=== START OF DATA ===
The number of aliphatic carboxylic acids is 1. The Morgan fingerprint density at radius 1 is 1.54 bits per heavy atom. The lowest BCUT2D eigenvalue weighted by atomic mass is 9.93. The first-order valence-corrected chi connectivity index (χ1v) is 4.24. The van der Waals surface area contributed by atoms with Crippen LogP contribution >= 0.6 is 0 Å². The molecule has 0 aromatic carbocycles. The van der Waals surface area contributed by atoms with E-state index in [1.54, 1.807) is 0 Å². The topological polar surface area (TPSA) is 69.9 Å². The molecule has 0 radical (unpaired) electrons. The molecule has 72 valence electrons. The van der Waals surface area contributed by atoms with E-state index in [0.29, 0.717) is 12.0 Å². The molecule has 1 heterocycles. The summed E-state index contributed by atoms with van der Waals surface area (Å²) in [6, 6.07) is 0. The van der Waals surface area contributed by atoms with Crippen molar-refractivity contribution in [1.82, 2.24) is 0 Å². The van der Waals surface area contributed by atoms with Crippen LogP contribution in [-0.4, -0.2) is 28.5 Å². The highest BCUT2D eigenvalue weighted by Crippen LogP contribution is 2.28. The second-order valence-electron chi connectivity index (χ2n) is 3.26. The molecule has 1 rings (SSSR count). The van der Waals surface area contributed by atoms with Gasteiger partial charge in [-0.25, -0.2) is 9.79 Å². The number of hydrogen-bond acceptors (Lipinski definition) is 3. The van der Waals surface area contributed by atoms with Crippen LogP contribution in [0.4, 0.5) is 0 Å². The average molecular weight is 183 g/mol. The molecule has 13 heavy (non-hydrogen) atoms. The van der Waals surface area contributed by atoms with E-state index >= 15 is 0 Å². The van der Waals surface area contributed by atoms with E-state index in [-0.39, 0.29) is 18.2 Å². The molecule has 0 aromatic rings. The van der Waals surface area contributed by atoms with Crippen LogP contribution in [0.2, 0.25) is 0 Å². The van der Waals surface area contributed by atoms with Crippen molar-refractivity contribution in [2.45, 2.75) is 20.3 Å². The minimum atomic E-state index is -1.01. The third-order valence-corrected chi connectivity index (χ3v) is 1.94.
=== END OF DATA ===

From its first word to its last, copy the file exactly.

The number of aliphatic carboxylic acids is 1. The Morgan fingerprint density at radius 1 is 1.54 bits per heavy atom. The lowest BCUT2D eigenvalue weighted by atomic mass is 9.93. The first-order valence-corrected chi connectivity index (χ1v) is 4.24. The van der Waals surface area contributed by atoms with Crippen LogP contribution >= 0.6 is 0 Å². The molecule has 0 aromatic carbocycles. The van der Waals surface area contributed by atoms with E-state index in [1.54, 1.807) is 0 Å². The topological polar surface area (TPSA) is 69.9 Å². The molecule has 0 radical (unpaired) electrons. The molecule has 72 valence electrons. The van der Waals surface area contributed by atoms with E-state index in [0.29, 0.717) is 12.0 Å². The molecule has 1 heterocycles. The summed E-state index contributed by atoms with van der Waals surface area (Å²) in [6, 6.07) is 0. The van der Waals surface area contributed by atoms with Crippen molar-refractivity contribution in [1.82, 2.24) is 0 Å². The van der Waals surface area contributed by atoms with Crippen LogP contribution in [-0.4, -0.2) is 28.5 Å². The highest BCUT2D eigenvalue weighted by Crippen LogP contribution is 2.28. The second-order valence-electron chi connectivity index (χ2n) is 3.26. The molecule has 1 rings (SSSR count). The van der Waals surface area contributed by atoms with Gasteiger partial charge in [-0.25, -0.2) is 9.79 Å². The number of hydrogen-bond acceptors (Lipinski definition) is 3. The van der Waals surface area contributed by atoms with Crippen LogP contribution in [0.4, 0.5) is 0 Å². The average molecular weight is 183 g/mol. The molecule has 13 heavy (non-hydrogen) atoms. The van der Waals surface area contributed by atoms with E-state index >= 15 is 0 Å². The van der Waals surface area contributed by atoms with E-state index in [-0.39, 0.29) is 18.2 Å². The molecule has 0 aromatic rings. The van der Waals surface area contributed by atoms with Crippen LogP contribution in [0.2, 0.25) is 0 Å². The van der Waals surface area contributed by atoms with Crippen molar-refractivity contribution in [2.45, 2.75) is 20.3 Å². The minimum atomic E-state index is -1.01. The third-order valence-corrected chi connectivity index (χ3v) is 1.94.